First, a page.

4 Teachers’ knowledge of children’s reading practices
Research has found that when teachers develop their knowledge of children as readers and are aware of their interests and out-of-school reading practices and preferences, it helps them to foster children’s reading and build reciprocal and interactive communities of readers (Cremin et al., 2014). Using student voice to promote reading engagement for the economically disadvantaged, and indeed all students, is also of considerable value (Ng, 2018).
Katharine Young is Assistant Head Teacher at Elmhurst Primary School in London. Elmhurst has been developing a culture of Reading for Pleasure for several years and won the ‘Whole School Award’ in the Egmont Reading for Pleasure Awards 2019. In the following video, Katharine discusses the benefits of educators getting to know children as readers.
Activity 3 Reviewing your knowledge of children’s reading practices
After watching Katharine in Video 2, reflect on your knowledge of the reading practices of three children that you work with. You should try to choose children that are Reading for Pleasure ‘disadvantaged’, i.e. they rarely choose to read in school and may not be read to or own books at home. Then respond to the following prompts.
- For each child chosen, name three books (and their authors) that they are currently Reading for Pleasure.
- How much do you know about these children’s out‐of‐school reading practices, the kinds of reading they engage in currently and the frequency of these?
- How much do you know about the online/digital reading that these children in your class engage in at home/in the community/with friends?
- How aware are you of the individual children’s reading histories and their journeys as readers thus far?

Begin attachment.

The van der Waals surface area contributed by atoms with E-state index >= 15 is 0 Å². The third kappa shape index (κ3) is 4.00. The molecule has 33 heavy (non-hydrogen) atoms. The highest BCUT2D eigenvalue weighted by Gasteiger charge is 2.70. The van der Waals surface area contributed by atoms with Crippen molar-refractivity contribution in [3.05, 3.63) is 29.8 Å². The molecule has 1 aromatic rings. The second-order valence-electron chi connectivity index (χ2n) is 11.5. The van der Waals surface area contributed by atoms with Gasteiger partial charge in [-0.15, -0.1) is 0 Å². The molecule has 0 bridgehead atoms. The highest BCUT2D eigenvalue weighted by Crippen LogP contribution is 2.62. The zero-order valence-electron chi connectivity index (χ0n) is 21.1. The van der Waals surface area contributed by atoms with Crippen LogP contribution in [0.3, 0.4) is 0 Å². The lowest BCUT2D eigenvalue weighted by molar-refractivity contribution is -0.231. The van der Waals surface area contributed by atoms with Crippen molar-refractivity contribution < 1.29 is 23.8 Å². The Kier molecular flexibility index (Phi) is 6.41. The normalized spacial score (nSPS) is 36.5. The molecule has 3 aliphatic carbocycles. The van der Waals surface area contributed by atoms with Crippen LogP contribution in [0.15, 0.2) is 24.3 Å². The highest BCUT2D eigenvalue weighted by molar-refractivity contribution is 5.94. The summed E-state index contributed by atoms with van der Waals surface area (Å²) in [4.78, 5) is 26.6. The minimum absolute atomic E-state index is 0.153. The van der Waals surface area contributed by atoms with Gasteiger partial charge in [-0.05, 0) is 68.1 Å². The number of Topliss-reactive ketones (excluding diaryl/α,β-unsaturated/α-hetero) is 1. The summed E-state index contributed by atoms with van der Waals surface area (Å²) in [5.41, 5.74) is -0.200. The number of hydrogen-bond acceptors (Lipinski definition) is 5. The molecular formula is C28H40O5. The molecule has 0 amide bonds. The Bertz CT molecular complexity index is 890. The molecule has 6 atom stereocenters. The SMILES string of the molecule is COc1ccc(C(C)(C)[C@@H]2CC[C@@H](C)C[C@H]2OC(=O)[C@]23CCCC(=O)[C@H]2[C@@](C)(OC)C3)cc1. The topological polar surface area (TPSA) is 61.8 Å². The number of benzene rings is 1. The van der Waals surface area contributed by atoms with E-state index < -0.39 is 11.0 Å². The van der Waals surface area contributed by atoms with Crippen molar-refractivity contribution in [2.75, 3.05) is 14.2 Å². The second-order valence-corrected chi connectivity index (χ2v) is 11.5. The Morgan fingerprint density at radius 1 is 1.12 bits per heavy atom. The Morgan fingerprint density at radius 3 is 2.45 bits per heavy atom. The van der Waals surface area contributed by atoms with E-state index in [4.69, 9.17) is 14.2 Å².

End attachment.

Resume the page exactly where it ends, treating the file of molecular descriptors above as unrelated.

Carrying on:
As Katharine suggests, teachers often know more about their pupils’ technical reading proficiency than what and how they choose to read in their independent reading time at home and school. Teachers’ knowledge of children’s reading practices should include where and when children read, what texts they choose (including digital/ online reading) as well as how they socially connect through reading with their peers and family.
When teachers have more information about their children’s reading practices, they are more able to tune into their needs and interests, offering relevant recommendations and connections with their home lives (Collins and Drury, 2015). Watching Video 2 and reflecting on your own knowledge of children’s reading practices may have highlighted areas that you want to develop.
Finding ways to share and discuss children’s everyday reading practices will prompt both you and the children to broaden what counts as reading. It will also help you pay more attention to the individual choices and preferences of young readers and thus be able to offer more finely tuned support for the development of positive reading identities as discussed in Session 2.